In November 2012, we went with our Girl Guide Unit to the town’s Remembrance Day Service. Dad gave us bunches of poppies and we had our photo taken with the Malaysian flag. We were taking the poppies to Borneo on behalf of the Girl Guides, our school and Duke of Edinburgh’s Award. Mum had a bunch for the Royal Institute of British Architects and Dad had a wreath for NMBVA.
At Easter 2013 we travelled to Sabah. It was a very long flight. Clarence gave us a big guest house on his own estate (Taman Malakun) with a maid called Alaina and cars and everything else we needed. He was so generous. It was also a sad time for his family because his father-in-law and favourite uncle had died but that didn’t stop him making it a great time for us.
We had a really packed programme. Here are just some of the places we went to and things we did: Laid poppies at Labuan War Cemetery and Kundasang and Sandakan Memorials, staying overnight at the Grand Dorsett Hotel in Labuan and Sabah Hotel at Sandakan. Kota Kinabalu National Park and Poring Hot Springs. Lok Kawi Wildlife Park where we rode a pygmy elephant. Sandakan Crocodile Farm, scary when a crocodile snapped at us! Sepilok Orang-utan Sanctuary – we adopted an orang-utan called Lumiyud. Agnes Keith House and the English Tea House. Visits to holiday resorts and adventure clubs, towns, cultural villages, mosques, museums, aquarium and an upside-down bungalow. Swimming, snorkelling and parasailing and shopping in huge malls and exciting street markets. Lots of restaurants and eating houses – noodles with everything, even breakfast! Karaoke…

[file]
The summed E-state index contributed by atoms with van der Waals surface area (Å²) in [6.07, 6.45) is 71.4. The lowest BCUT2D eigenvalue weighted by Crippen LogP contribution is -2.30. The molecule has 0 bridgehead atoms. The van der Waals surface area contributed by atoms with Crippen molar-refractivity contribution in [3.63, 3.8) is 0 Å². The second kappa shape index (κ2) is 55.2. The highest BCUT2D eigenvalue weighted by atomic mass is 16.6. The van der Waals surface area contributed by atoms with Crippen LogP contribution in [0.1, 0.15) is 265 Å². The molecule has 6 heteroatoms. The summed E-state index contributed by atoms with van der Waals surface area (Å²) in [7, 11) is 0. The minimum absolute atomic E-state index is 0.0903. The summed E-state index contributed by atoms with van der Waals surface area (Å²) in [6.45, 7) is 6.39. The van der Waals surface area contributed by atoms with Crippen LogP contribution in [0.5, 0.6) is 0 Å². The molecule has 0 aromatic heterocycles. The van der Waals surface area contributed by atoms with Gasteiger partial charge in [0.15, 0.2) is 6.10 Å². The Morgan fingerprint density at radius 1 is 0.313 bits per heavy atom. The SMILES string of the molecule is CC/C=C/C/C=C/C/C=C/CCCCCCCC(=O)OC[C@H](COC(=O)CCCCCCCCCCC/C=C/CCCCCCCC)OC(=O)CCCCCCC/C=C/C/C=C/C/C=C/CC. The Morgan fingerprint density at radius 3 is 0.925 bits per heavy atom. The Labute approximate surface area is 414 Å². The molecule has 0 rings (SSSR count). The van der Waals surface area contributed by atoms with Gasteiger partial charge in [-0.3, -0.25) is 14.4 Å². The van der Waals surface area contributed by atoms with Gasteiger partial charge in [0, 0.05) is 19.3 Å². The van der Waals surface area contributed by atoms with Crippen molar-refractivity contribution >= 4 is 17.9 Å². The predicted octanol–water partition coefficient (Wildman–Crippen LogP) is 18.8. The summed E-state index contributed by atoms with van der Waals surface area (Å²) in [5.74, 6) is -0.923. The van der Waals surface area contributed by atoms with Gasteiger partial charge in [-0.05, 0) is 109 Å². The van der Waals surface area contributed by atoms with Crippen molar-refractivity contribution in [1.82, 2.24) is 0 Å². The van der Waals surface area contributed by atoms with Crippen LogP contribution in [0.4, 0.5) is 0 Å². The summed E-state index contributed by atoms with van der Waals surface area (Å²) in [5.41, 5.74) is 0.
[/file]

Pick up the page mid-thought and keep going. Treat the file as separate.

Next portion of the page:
Dad and Clarence are magistrates and Clarence is President of Sabah Justices of the Peace. Dad talked to them and afterwards we had a barbecue for everybody at Hugo’s house where we tasted rice wine called tapei. It was horrible! We were invited to the Kota Kinabalu High Court for Mandela’s “Call to the Bar Ceremony”. He wore a black gown and white wig. Dad went to meet the big judge. Dad also went to Clarence’s Uncle’s funeral.
We visited a Government Secondary School (SMK Limbanak) and Chinese Medium School (SRJK(C) Yue Min) where we met Malaysian Girl Guides and were taught Chinese songs by children in the nursery. It was fun being with them and they were very happy to see us. We swam in the pool at a fantastic house called Sinurambi high in the rainforest, and we spent an afternoon with the Bukit Harapan Therapy & Orphanage Community where we danced the “Gangnam Style” and sang English Girl Guide songs with the orphans. The children were so friendly. They hugged us and it made us sad that they didn’t have parents.
Dad said the trip brought back lots of happy memories. Borneo had a special place in his heart and he was not much older than us when he first came. Lots of things had changed but some things were the same – “the beauty of the rainforest, the mysterious mountains, white sands and clear sea, the heat and smells and, more than anything, the smiles and genuine warmth of the people…” We agree with him. Borneo is a wonderful place and the people are so nice.
Family of Bob LaVaillant